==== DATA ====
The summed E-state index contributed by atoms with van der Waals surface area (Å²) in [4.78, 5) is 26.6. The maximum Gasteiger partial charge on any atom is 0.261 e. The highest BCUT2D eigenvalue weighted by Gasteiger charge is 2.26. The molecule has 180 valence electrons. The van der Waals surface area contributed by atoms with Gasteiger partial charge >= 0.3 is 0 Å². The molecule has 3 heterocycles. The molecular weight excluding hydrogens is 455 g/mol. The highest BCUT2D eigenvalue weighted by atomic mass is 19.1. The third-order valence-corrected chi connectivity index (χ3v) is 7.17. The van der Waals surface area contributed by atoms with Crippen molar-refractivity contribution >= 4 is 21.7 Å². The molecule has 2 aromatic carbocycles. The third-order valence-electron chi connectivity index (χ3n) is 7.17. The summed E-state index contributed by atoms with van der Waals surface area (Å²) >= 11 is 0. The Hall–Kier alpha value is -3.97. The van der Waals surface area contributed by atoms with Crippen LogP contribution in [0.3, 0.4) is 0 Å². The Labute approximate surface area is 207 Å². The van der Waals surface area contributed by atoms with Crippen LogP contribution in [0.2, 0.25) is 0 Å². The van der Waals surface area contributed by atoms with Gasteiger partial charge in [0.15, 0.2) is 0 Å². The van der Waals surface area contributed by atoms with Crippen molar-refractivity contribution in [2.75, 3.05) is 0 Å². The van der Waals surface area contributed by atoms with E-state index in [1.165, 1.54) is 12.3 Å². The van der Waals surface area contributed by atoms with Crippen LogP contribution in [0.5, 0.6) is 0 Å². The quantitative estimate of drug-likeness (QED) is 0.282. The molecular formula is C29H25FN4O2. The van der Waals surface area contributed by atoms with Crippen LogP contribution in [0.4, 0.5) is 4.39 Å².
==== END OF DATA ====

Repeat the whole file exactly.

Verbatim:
The summed E-state index contributed by atoms with van der Waals surface area (Å²) in [4.78, 5) is 26.6. The maximum Gasteiger partial charge on any atom is 0.261 e. The highest BCUT2D eigenvalue weighted by Gasteiger charge is 2.26. The molecule has 180 valence electrons. The van der Waals surface area contributed by atoms with Gasteiger partial charge >= 0.3 is 0 Å². The molecule has 3 heterocycles. The molecular weight excluding hydrogens is 455 g/mol. The highest BCUT2D eigenvalue weighted by atomic mass is 19.1. The third-order valence-corrected chi connectivity index (χ3v) is 7.17. The van der Waals surface area contributed by atoms with Crippen molar-refractivity contribution >= 4 is 21.7 Å². The molecule has 2 aromatic carbocycles. The third-order valence-electron chi connectivity index (χ3n) is 7.17. The summed E-state index contributed by atoms with van der Waals surface area (Å²) >= 11 is 0. The Hall–Kier alpha value is -3.97. The van der Waals surface area contributed by atoms with Crippen LogP contribution in [0.3, 0.4) is 0 Å². The Labute approximate surface area is 207 Å². The van der Waals surface area contributed by atoms with Crippen LogP contribution in [0.2, 0.25) is 0 Å². The van der Waals surface area contributed by atoms with Gasteiger partial charge in [0.15, 0.2) is 0 Å². The van der Waals surface area contributed by atoms with Crippen molar-refractivity contribution in [2.75, 3.05) is 0 Å². The van der Waals surface area contributed by atoms with E-state index in [1.165, 1.54) is 12.3 Å². The van der Waals surface area contributed by atoms with Crippen LogP contribution in [0.5, 0.6) is 0 Å². The quantitative estimate of drug-likeness (QED) is 0.282. The molecular formula is C29H25FN4O2. The van der Waals surface area contributed by atoms with Crippen LogP contribution in [0.4, 0.5) is 4.39 Å².